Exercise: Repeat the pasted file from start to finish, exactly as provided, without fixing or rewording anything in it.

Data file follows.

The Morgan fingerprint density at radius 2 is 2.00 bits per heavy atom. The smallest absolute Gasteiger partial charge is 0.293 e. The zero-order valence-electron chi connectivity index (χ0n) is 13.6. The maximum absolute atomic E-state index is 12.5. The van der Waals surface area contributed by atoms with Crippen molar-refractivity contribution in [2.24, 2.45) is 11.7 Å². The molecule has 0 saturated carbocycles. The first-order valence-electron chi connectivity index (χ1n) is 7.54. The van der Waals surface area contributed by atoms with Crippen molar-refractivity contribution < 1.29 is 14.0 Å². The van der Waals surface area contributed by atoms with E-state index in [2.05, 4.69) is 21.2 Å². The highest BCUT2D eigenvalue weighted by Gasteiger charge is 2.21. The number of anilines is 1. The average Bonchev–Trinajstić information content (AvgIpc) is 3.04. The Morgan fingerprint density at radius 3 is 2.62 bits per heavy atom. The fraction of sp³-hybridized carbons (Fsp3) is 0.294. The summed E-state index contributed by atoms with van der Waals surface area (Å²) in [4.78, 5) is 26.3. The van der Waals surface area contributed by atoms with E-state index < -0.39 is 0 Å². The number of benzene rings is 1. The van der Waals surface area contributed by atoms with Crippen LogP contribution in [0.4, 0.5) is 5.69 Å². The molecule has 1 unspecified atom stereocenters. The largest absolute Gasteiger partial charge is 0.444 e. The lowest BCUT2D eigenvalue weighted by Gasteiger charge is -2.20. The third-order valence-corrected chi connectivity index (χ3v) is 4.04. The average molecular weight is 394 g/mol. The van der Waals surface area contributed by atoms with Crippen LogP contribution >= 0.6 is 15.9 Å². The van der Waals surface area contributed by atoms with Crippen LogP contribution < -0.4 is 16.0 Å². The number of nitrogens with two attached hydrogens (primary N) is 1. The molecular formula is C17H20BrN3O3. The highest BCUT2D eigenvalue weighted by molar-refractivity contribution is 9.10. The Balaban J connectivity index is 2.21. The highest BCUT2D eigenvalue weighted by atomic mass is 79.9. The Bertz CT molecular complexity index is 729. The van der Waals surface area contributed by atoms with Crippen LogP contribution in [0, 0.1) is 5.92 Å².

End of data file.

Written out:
The Morgan fingerprint density at radius 2 is 2.00 bits per heavy atom. The smallest absolute Gasteiger partial charge is 0.293 e. The zero-order valence-electron chi connectivity index (χ0n) is 13.6. The maximum absolute atomic E-state index is 12.5. The van der Waals surface area contributed by atoms with Crippen molar-refractivity contribution in [2.24, 2.45) is 11.7 Å². The molecule has 0 saturated carbocycles. The first-order valence-electron chi connectivity index (χ1n) is 7.54. The van der Waals surface area contributed by atoms with Crippen molar-refractivity contribution < 1.29 is 14.0 Å². The van der Waals surface area contributed by atoms with E-state index in [2.05, 4.69) is 21.2 Å². The highest BCUT2D eigenvalue weighted by Gasteiger charge is 2.21. The number of anilines is 1. The average Bonchev–Trinajstić information content (AvgIpc) is 3.04. The Morgan fingerprint density at radius 3 is 2.62 bits per heavy atom. The fraction of sp³-hybridized carbons (Fsp3) is 0.294. The summed E-state index contributed by atoms with van der Waals surface area (Å²) in [4.78, 5) is 26.3. The van der Waals surface area contributed by atoms with E-state index < -0.39 is 0 Å². The number of benzene rings is 1. The van der Waals surface area contributed by atoms with Crippen LogP contribution in [0.4, 0.5) is 5.69 Å². The molecule has 1 unspecified atom stereocenters. The largest absolute Gasteiger partial charge is 0.444 e. The lowest BCUT2D eigenvalue weighted by Gasteiger charge is -2.20. The third-order valence-corrected chi connectivity index (χ3v) is 4.04. The average molecular weight is 394 g/mol. The van der Waals surface area contributed by atoms with Crippen LogP contribution >= 0.6 is 15.9 Å². The van der Waals surface area contributed by atoms with Crippen LogP contribution < -0.4 is 16.0 Å². The number of nitrogens with two attached hydrogens (primary N) is 1. The molecular formula is C17H20BrN3O3. The highest BCUT2D eigenvalue weighted by molar-refractivity contribution is 9.10. The Balaban J connectivity index is 2.21. The highest BCUT2D eigenvalue weighted by atomic mass is 79.9. The Bertz CT molecular complexity index is 729. The van der Waals surface area contributed by atoms with Crippen LogP contribution in [0, 0.1) is 5.92 Å².